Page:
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ANZ Business Outlook survey shows a 'jaw-dropping' 67% of retailers expect to increase their prices

ANZ Business Outlook survey shows a 'jaw-dropping' 67% of retailers expect to increase their prices

Business confidence is flat - but inflationary expectations are not. Those are the key things to come out of the February ANZ Business Outlook Survey.

ANZ chief economist Sharon Zollner says Inflation pressures continue to build. Freight disruptions are worsening, and are most severe for the retail sector (inward) and manufacturing (outward).

“There is little sign of inflationary pressures abating as yet," she says

"A jaw-dropping net 67% of retailers expect to raise their prices.

"On the cost side, 90% of those in the agriculture sector, and more than 80% of manufacturers and those in construction expect higher costs.

“Retail sector inflation expectations have cracked the 2% mark again for the first time since April 2019.

Commenting on the survey, ASB senior economist Mark Smith said the pricing details from the survey "remained worrisome" and point to a generalised firming in consumer prices.  

"Cost pressures and pricing intentions remain elevated and capacity metrics have firmed, pointing to the risk of a protracted lift in prices that could see the [Official Cash Rate] moving up next year," Smith said.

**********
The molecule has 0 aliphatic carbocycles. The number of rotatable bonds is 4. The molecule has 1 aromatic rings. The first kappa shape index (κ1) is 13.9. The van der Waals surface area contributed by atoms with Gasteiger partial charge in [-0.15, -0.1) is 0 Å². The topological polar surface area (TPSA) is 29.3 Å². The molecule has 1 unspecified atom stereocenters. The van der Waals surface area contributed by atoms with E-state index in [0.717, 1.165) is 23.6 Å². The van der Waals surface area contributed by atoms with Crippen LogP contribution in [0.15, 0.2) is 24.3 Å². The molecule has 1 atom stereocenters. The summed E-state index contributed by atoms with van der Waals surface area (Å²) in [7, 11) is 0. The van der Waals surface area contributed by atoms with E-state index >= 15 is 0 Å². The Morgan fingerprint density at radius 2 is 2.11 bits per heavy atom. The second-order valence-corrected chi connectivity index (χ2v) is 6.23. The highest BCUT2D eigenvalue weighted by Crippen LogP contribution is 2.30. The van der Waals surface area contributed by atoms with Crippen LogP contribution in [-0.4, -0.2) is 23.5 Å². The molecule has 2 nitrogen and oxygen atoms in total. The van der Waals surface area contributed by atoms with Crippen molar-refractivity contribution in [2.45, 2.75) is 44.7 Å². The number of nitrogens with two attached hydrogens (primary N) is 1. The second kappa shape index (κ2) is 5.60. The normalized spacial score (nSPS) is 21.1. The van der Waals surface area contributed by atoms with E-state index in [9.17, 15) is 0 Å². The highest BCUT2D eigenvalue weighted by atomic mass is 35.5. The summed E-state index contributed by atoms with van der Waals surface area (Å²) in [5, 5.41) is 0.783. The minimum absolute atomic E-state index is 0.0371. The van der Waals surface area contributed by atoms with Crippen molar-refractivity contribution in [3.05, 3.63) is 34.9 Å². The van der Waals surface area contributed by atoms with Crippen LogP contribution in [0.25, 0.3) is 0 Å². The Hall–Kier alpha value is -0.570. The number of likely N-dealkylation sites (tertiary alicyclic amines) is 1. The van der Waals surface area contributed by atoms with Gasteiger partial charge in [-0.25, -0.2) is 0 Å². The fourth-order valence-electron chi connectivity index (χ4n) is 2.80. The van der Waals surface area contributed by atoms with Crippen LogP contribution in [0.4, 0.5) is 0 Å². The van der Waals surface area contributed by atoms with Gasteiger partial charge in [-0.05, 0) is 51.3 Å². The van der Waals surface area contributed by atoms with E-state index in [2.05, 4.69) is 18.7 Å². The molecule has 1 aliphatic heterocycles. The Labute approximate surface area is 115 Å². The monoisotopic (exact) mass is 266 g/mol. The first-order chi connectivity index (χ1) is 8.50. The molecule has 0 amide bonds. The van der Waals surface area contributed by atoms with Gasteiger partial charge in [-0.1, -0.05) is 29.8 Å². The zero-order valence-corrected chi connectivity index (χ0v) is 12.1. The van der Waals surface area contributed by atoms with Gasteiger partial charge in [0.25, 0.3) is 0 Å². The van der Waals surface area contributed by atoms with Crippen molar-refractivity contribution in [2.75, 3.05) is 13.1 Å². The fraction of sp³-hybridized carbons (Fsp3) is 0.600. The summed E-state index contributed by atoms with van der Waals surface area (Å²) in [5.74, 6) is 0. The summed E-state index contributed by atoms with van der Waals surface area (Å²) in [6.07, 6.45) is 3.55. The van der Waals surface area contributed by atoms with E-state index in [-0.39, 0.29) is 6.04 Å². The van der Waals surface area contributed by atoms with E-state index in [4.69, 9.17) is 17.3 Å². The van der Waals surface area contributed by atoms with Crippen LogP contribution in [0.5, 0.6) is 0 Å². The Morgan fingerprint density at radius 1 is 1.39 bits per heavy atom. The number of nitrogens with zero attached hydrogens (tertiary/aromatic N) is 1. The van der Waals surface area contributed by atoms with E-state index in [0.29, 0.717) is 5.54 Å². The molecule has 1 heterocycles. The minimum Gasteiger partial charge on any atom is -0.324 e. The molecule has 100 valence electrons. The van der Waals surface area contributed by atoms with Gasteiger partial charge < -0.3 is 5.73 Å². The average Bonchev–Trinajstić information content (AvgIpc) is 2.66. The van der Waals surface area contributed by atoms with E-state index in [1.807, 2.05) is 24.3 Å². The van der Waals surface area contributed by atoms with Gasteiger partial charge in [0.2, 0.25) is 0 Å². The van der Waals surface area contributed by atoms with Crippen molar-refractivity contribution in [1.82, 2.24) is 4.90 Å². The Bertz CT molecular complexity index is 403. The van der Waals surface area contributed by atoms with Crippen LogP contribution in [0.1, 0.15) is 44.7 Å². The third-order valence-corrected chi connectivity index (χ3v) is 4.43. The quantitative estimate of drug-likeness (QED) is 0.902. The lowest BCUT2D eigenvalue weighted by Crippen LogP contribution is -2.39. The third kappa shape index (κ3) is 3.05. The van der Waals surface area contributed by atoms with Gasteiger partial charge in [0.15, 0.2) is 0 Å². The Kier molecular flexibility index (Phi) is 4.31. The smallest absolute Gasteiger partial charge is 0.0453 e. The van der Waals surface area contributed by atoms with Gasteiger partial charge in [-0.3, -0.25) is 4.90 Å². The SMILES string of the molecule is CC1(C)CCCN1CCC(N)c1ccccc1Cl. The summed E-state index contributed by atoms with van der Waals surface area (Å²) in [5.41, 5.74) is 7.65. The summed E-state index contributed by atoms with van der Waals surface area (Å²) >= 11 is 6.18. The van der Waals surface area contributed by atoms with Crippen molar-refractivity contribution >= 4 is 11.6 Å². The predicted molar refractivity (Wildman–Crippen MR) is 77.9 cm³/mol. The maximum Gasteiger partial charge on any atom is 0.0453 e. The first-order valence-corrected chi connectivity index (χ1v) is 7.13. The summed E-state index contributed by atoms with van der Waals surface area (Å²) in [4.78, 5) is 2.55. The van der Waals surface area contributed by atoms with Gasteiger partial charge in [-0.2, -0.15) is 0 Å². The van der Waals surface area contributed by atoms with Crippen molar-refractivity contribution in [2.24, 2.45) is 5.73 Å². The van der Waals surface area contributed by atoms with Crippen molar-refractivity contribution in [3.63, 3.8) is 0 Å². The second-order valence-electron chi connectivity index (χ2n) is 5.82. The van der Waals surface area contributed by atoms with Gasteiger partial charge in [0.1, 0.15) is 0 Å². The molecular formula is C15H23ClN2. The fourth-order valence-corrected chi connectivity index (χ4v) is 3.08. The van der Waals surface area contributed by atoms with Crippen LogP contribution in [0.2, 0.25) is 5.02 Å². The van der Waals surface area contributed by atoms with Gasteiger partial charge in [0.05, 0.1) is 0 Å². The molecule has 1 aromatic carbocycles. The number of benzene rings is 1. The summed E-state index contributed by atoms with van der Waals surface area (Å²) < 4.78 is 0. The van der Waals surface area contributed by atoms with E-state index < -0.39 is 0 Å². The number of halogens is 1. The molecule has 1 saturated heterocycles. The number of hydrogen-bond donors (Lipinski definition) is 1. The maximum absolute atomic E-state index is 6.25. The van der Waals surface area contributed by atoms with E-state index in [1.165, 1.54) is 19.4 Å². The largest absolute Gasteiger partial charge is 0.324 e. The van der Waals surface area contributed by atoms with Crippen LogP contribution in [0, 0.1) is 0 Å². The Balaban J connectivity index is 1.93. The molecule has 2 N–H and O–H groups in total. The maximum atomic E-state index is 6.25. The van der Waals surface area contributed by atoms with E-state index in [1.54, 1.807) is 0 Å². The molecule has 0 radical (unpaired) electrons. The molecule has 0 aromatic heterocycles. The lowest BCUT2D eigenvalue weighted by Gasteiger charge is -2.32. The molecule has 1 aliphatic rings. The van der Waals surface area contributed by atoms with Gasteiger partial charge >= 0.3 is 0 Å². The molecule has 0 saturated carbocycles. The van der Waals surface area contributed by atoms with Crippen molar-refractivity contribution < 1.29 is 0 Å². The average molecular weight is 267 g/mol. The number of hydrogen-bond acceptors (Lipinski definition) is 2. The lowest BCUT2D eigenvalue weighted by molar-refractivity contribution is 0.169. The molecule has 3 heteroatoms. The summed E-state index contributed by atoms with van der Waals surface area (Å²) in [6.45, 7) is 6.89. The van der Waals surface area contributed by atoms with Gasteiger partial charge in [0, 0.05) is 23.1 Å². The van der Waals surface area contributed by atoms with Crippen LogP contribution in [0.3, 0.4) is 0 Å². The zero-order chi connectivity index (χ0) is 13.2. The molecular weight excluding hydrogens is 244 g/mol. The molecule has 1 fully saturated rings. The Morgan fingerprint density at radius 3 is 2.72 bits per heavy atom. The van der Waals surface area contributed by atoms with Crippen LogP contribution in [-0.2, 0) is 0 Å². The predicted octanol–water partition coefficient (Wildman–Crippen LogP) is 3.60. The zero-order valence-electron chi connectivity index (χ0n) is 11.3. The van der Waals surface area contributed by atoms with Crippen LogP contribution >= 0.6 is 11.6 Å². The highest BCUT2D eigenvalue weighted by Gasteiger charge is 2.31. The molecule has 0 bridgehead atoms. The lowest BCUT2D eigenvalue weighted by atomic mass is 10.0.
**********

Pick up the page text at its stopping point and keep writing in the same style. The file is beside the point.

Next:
"The issue will be for how long these pricing pressures persist for given rising costs and whether it heralds a firming in medium-term inflationary pressure that will see the RBNZ [Reserve Bank] raising the OCR.

"We expect the risks are tilting towards the latter, with the OCR to move up in August next year," Smith said.

ANZ's Zollner says the ANZ economists "take" for 2021 is that it "will not be an easy year for the New Zealand economy".

We are, however "absolutely better off than most", and will have less economic scarring, making our economy more resilient.

She said the overshoot in demand resulting from the disruptions of 2020 is beginning to dissipate, "and we expect the economy to go broadly sideways for a while as it digests the national income hit from the decimated tourism industry and as the housing market cools to something more sustainable".

“We have a lot going for us, but we’re not going to get away scot-free.”

Some of the detail of the survey:

Headline business confidence fell a couple of points to net 7.0%, while firms’ own activity outlook eased 1 point to 21.3%.

Most indicators are slightly lower than their preliminary February readings, likely influenced by the snap lockdown.

·Business confidence fell 2 points to net 7.0%.

·Firms’ own activity outlook eased 1 point to 21.3%.

·Investment intentions lifted 7 points, to 15.6%.